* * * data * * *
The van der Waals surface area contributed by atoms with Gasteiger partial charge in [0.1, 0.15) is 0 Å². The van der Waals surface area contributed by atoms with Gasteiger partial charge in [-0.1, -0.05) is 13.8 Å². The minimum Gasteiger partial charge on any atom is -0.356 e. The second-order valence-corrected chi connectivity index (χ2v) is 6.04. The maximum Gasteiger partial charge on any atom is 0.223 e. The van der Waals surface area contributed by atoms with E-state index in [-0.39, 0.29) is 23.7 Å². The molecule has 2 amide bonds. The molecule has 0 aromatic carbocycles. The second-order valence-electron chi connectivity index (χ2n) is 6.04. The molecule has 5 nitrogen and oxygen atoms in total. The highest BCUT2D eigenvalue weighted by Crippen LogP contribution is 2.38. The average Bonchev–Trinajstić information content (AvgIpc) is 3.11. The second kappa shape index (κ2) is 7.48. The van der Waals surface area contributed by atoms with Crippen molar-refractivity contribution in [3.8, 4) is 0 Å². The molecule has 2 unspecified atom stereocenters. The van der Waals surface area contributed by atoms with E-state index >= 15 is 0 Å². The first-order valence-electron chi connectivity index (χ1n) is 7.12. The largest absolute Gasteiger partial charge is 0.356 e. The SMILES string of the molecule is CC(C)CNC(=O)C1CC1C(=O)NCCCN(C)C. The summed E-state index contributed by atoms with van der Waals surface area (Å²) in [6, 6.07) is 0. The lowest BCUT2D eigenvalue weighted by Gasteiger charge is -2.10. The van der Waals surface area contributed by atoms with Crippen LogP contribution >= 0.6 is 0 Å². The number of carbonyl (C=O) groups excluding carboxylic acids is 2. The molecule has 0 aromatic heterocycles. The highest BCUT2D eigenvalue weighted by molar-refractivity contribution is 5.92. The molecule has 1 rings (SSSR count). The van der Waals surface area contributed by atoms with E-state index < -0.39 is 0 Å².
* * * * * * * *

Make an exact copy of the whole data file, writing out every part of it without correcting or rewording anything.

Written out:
The van der Waals surface area contributed by atoms with Gasteiger partial charge in [0.1, 0.15) is 0 Å². The van der Waals surface area contributed by atoms with Gasteiger partial charge in [-0.1, -0.05) is 13.8 Å². The minimum Gasteiger partial charge on any atom is -0.356 e. The second-order valence-corrected chi connectivity index (χ2v) is 6.04. The maximum Gasteiger partial charge on any atom is 0.223 e. The van der Waals surface area contributed by atoms with E-state index in [-0.39, 0.29) is 23.7 Å². The molecule has 2 amide bonds. The molecule has 0 aromatic carbocycles. The second-order valence-electron chi connectivity index (χ2n) is 6.04. The molecule has 5 nitrogen and oxygen atoms in total. The highest BCUT2D eigenvalue weighted by Crippen LogP contribution is 2.38. The average Bonchev–Trinajstić information content (AvgIpc) is 3.11. The second kappa shape index (κ2) is 7.48. The van der Waals surface area contributed by atoms with Crippen molar-refractivity contribution in [3.8, 4) is 0 Å². The molecule has 2 unspecified atom stereocenters. The van der Waals surface area contributed by atoms with E-state index >= 15 is 0 Å². The first-order valence-electron chi connectivity index (χ1n) is 7.12. The largest absolute Gasteiger partial charge is 0.356 e. The SMILES string of the molecule is CC(C)CNC(=O)C1CC1C(=O)NCCCN(C)C. The summed E-state index contributed by atoms with van der Waals surface area (Å²) in [6, 6.07) is 0. The lowest BCUT2D eigenvalue weighted by Gasteiger charge is -2.10. The van der Waals surface area contributed by atoms with Crippen LogP contribution >= 0.6 is 0 Å². The number of carbonyl (C=O) groups excluding carboxylic acids is 2. The molecule has 0 aromatic heterocycles. The highest BCUT2D eigenvalue weighted by molar-refractivity contribution is 5.92. The molecule has 1 rings (SSSR count). The van der Waals surface area contributed by atoms with E-state index < -0.39 is 0 Å².